Want Your Kids to Exercise? Use Positive Peer Pressure

Kids—especially those who are overweight—tend to be more active when with peers or friends.

March 24, 2009

Leap of faith: Get your kids together with their friends, and chances are they'll get some exercise.

RODALE NEWS, EMMAUS, PA—Hanging with your buds is a time-honored rite of teendom. A new study finds it may actually promote a more active lifestyle. But don’t tell them that; you still want them to think it’s cool.


THE DETAILS: Scientists from the State University of New York at Buffalo questioned 10 boys and 10 girls for one week about their activities and whether they were alone or with others. The kids were all between ages 12 and 14. Every 2 hours for 7 consecutive days, the kids were asked by pager what they were doing, how active they were, how many people were with them, and similar questions. (Since they were being asked by scientists, not their parents, they didn’t mind answering.) When the results were analyzed, the presence of peers turned out to be the only significant predictor of the children’s activity intensity. All the kids were more active when with peers or friends than when they were alone. This was especially true for overweight kids, who were even more active than normal-weight kids when they were with friends.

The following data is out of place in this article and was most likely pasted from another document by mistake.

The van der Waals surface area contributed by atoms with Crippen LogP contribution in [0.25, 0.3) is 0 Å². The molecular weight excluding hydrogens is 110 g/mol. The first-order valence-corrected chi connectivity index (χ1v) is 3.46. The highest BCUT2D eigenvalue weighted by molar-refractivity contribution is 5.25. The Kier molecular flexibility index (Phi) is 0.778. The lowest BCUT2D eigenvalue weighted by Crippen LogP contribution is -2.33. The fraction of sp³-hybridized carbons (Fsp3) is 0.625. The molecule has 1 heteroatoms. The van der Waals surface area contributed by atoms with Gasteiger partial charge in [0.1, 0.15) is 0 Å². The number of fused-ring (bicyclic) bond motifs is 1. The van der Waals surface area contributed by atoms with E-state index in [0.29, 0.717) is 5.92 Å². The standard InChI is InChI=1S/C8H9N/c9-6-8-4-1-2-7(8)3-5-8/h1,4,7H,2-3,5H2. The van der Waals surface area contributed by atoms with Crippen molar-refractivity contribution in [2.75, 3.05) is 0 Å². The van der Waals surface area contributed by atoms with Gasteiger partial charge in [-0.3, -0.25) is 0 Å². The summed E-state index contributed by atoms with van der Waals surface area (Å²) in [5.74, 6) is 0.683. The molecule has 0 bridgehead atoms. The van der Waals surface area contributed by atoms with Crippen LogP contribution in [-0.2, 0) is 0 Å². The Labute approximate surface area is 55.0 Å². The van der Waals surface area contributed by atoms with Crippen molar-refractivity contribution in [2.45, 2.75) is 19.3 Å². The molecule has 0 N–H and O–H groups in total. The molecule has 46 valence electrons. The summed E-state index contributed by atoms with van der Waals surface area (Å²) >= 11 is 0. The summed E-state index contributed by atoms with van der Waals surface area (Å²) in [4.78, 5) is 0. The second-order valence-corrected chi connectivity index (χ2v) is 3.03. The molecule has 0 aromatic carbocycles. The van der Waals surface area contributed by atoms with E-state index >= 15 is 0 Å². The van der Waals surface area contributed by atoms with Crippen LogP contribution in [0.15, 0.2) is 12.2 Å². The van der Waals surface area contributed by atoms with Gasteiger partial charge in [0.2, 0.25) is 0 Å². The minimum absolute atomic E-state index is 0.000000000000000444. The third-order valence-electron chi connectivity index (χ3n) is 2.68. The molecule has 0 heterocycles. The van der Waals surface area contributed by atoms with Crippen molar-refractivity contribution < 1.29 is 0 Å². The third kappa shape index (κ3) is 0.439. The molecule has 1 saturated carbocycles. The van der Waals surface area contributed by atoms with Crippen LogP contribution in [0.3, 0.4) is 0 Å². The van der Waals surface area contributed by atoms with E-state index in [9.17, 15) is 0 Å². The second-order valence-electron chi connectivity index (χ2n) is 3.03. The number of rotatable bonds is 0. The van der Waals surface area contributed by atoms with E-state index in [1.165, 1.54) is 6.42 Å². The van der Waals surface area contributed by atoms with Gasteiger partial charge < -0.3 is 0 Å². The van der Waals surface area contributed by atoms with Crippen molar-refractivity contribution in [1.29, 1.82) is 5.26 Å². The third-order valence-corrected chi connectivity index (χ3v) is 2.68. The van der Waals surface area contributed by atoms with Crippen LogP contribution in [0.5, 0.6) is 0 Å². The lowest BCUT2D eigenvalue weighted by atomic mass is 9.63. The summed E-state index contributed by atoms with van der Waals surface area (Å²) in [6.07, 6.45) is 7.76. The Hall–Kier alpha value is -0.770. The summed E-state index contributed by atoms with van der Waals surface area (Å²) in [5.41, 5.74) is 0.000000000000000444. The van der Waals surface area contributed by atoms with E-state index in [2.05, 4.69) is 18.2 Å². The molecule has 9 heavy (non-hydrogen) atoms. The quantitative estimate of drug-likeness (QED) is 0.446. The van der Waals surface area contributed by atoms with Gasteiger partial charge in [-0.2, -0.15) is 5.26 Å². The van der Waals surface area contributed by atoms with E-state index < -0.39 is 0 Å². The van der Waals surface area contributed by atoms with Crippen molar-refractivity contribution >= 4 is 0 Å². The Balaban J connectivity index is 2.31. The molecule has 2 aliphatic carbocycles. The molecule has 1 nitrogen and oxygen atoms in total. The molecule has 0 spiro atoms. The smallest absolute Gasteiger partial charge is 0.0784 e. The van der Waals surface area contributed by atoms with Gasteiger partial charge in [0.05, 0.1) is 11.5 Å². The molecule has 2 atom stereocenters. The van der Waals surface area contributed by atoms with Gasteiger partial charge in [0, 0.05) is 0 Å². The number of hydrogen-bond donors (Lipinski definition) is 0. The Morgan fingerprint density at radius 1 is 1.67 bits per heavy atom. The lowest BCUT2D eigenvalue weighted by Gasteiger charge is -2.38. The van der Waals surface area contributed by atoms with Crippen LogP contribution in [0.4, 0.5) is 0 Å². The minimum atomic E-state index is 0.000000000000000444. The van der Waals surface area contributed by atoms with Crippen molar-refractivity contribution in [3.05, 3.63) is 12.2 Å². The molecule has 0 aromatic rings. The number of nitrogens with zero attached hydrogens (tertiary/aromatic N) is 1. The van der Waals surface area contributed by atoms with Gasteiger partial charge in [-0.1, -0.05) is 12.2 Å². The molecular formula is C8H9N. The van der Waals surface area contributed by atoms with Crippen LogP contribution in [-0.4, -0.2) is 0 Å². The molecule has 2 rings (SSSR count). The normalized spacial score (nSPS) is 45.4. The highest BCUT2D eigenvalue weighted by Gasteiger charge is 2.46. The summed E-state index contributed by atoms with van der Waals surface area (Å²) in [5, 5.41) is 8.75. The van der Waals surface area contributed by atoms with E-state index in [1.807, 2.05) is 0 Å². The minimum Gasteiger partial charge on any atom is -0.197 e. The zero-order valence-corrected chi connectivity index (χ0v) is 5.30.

WHAT IT MEANS: We usually think of peer pressure as a bad thing, but in this case kids seem to influence each other’s behavior in healthy ways. The study authors note that being with peers tends to offer active alternatives to overeating and couch-surfing, two behaviors that seem particularly attractive to kids who are alone. In fact, the authors contend, the power of friendship is so strong for kids that it may be a necessary component of any attempt to get them to be more active.

Here’s how you can harness friendly peer pressure to keep your child at a healthy weight:

• Start with simple invitations. Rather than sign up a child for soccer, start by having him invite some friends over. Make sure that computer, TV, and video games are off limits most of the time. Instead, give them access to anything that will encourage exercise: bats and balls, Frisbees, jump ropes, super soakers, etc., and let nature take its course. Or pay them a nominal fee to do an active project that might be kind of fun: digging garden beds, hanging a tire swing, walking and washing your dogs.

• Gather a group to walk to school. Young teens who trek to and from school are 27 percent more active during the rest of the day than those who get a ride, according to a Scottish study. Even walking just one way appears to increase activity throughout the day. Talk with other parents about sending your kids to school together following a set, safe route.

• Organize group activities. Slap on your cruise director hat and plan some fun, active outings for your teen and her friends. Take them bowling, roller-skating, ice-skating—even to the batting cage or driving range.

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